Boris Johnson has plenty of critics, but I would hope even they would acknowledge his resilience. Imagine being denounced by your eldest daughter, quoted in the country’s best selling newspaper as “a selfish bastard” – as part of a wider account of how your marriage has collapsed. That was the comment, overheard at a party by Boris’s daughter, Lara, which was printed in The Sun.
That must have hurt – although he then took her to the Gielgud Theatre the next night to see Imperium, the play based on the bestselling Cicero novels by Robert Harris. On Saturday, he took his son Milo to the England v India Test match at the Oval in south London.
What treats are planned for Theodore and Cassia, the other two offspring of Boris and his wife Marina? Divorce is tricky enough without proceeding through a media firestorm.
Yesterday, the Sunday Times splashed on a story that Boris’s own Conservative colleagues had compiled a dossier of negative tittle-tattle about him. It may well be true that it is a freelance (or semi-freelance) effort, rather than one by operatives employed by Downing Street or Conservative HQ. Yet it is clear that some of Boris’s fellow Conservatives are out to get him – a fact far more painful to him than being denounced by Corbynistas.
Yet is there not something rather indefatigable about this figure remaining bloodied but unbowed? The former Foreign Secretary and Mayor of London has also found the time to write a biography of Churchill – surely the quality of indefatigability is shared between these two politicians.
He came in for stern criticism after ridiculing the burka in a column for the Daily Telegraph. Rather than being cowed, he has written for the Mail on Sunday offering some more vivid imagery – this time with regard to the Brexit negotiations and the “backstop” arrangements for the border between Northern Ireland and the Irish Republic.
This might come across as a subject bewildering in its technical complexity. But the robust analogy Boris provides is commendable for providing us with some clarity.
We have opened ourselves to perpetual political blackmail. We have wrapped a suicide vest around the British constitution – and handed the detonator to Michel Barnier. We have given him a jemmy with which Brussels can choose – at any time – to crack apart the Union between Great Britain and Northern Ireland. We have been so mad as to agree, last December, that if we can’t find ways of producing frictionless trade between Northern Ireland and the Republic of Ireland, then Northern Ireland must remain in the customs union and the Single Market: in other words, part of the EU. And that would mean a border down the Irish Sea.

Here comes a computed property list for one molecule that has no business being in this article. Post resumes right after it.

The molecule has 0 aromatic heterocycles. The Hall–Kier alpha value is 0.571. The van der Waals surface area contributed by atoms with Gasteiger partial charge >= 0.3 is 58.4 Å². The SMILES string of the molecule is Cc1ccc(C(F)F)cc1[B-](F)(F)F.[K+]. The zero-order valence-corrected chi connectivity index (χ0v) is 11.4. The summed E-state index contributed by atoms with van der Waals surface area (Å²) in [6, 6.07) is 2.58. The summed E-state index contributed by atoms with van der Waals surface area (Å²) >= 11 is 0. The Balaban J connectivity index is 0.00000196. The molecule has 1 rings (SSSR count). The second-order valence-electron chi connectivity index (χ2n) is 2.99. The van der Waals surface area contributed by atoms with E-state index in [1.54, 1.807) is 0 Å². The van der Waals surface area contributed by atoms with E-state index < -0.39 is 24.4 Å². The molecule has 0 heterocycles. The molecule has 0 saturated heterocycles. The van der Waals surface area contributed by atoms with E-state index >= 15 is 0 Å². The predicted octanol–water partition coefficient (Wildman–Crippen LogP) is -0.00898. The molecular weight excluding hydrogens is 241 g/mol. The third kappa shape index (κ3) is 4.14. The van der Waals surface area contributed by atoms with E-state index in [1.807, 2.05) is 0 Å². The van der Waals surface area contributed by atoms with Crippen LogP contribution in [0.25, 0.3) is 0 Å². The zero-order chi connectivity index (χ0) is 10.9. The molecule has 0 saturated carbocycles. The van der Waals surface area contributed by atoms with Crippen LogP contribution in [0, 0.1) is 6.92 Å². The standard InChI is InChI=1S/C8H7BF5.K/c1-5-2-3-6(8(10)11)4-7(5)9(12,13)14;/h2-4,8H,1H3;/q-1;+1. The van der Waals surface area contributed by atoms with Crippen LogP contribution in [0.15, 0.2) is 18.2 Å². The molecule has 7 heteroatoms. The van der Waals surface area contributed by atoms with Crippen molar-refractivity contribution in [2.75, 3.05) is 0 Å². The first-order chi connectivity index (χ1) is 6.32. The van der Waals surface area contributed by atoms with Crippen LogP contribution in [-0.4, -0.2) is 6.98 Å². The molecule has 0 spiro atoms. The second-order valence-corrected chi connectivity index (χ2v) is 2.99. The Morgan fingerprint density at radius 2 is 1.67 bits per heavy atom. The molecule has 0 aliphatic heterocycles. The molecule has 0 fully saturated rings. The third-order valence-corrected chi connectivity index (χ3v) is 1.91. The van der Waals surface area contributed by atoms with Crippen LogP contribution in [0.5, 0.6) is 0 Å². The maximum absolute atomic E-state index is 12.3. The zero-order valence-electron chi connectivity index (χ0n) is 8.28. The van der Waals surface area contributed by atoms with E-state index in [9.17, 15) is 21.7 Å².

He adds that the latest “solution is if anything even more pathetic. We are now proposing our own version of the backstop: that if we can’t find ways of solving the Irish border problem, then the whole of the UK must remain in the customs union and Single Market.”
Sure you can disagree with his analysis. But spare us the pious, synthetic outrage about the use of language. After all, Brexiteers have been on the receiving end of some extravagant abuse.
I strongly suspect the talk of customs posts along the Irish border is fantasy and that trade will prove pretty smooth – even in the event of a ‘no deal’ Brexit. But the idea that the EU should be allowed to reach the verdict and pass a sentence on how it is working out does indeed seem to be handing them the power to harm us.